|Natalia Osipova in Rubies, photo by Bill Cooper|
Has there ever been a more exciting performance of the Rubies pas de deux than tonight’s at the Royal Ballet? I posit no. Because it would be impossible to be more flirtatious, athletic, dramatic, or powerful than Steven McRae and Natalia Osipova were tonight. They were on fire (perhaps literally - for unknown reasons the safety curtain descended after their curtain call). The part is so perfect for Osipova’s strengths - great turns, fast jumps, and amazing extensions, and as a bonus works well for her personality, with its in-your-face exuberance. Even more surprising, McRae matched her jump for jump, spin for spin, and filled the stage with his own dynamism. Not only did these two make every leap and chaine turn exciting, they also brought energy to the down-time; McRae’s jogging had the audience laughing out loud.
Reports of the Royal Ballet’s demise have been greatly exaggerated.
In comparison to that performance, it’s difficult to talk about the other two jewels. They were both excellent, but anything is going to fade a little in comparison. Emeralds was very somber, which isn’t how I usually enjoy the work, but the soloists turned in some exquisite performances, in particular Laura Morera whose every movement was precise and elegant. And since the company seems to be going for drama here, Edward Watson played the tragic hero well. I still prefer a lighter touch - I think that Emeralds can be gently comic - but the company gives a sincere and unified interpretation.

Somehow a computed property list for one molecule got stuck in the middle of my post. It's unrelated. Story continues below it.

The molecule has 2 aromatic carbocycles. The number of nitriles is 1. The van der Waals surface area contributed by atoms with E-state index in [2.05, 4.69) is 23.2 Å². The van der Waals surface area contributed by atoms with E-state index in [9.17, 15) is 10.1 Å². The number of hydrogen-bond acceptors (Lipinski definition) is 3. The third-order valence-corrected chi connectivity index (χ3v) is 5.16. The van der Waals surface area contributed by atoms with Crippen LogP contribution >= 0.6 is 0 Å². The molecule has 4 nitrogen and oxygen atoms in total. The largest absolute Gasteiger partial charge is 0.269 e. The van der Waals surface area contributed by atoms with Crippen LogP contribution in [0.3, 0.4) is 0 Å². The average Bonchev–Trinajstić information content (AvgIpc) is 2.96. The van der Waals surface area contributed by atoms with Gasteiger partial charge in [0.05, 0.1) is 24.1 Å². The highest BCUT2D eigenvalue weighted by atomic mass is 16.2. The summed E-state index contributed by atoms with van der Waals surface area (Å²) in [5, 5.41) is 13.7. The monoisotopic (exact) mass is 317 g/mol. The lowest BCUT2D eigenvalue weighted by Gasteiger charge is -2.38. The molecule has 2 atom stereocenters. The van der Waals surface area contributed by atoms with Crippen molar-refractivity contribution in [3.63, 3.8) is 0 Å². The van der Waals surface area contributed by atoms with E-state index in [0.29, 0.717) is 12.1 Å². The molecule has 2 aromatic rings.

|Royal Ballet dancers in Emeralds, photo by Alastair Muir|
The corps glittered in Diamonds, making its way through the complex stage formations with precision and panache. Rupert Pennefather in the lead role, however, looked like he needed a shot of espresso. I realize that the Balanchine aesthetic eschews affectation, but it does require a regal presence. Pennefather might as well have been walking down the street. Lauren Cuthbertson’s performance tended to the understated as well, but her musical interpretation was beautiful and everything was done with an acute attention to detail that lent excitement to the act.
Now back to that Rubies. There’s no denying the powerful sexuality in the act, particularly on the part of the lead soloist (here Melissa Hamilton). The Royal Ballet embraced that power and in doing so turned out the most exciting Rubies I’ve seen. Unlike last summer’s rendition of Jewels at the Bolshoi, the lead dancers in London had fully-fleshed versions of these characters - not just sexy, but also funny, smart, joyful. Perhaps this reads too much into the work, but I think that the choreography to Rubies embraces women’s liberation (oddly, since Balanchine has never seemed a feminist to me in any other work). It was a joy to see a performance of the movement that embraced that power as well.
Royal Ballet, Jewels, January 7, 2013, Choreography: George Balanchine, Emeralds: Music: Gabriel Fauré, soloists: Roberta Marquez, Edward Watson, Laura Morera, Ryoichi Hirano, Rubies: Music: Igor Stravinsky, soloists: Natalia Osipova, Steven McRae, Melissa Hamilton, Diamonds: Music: Pyotr Ilych Tchaikovsky, soloists: Lauren Cuthbertson, Rupert Pennefather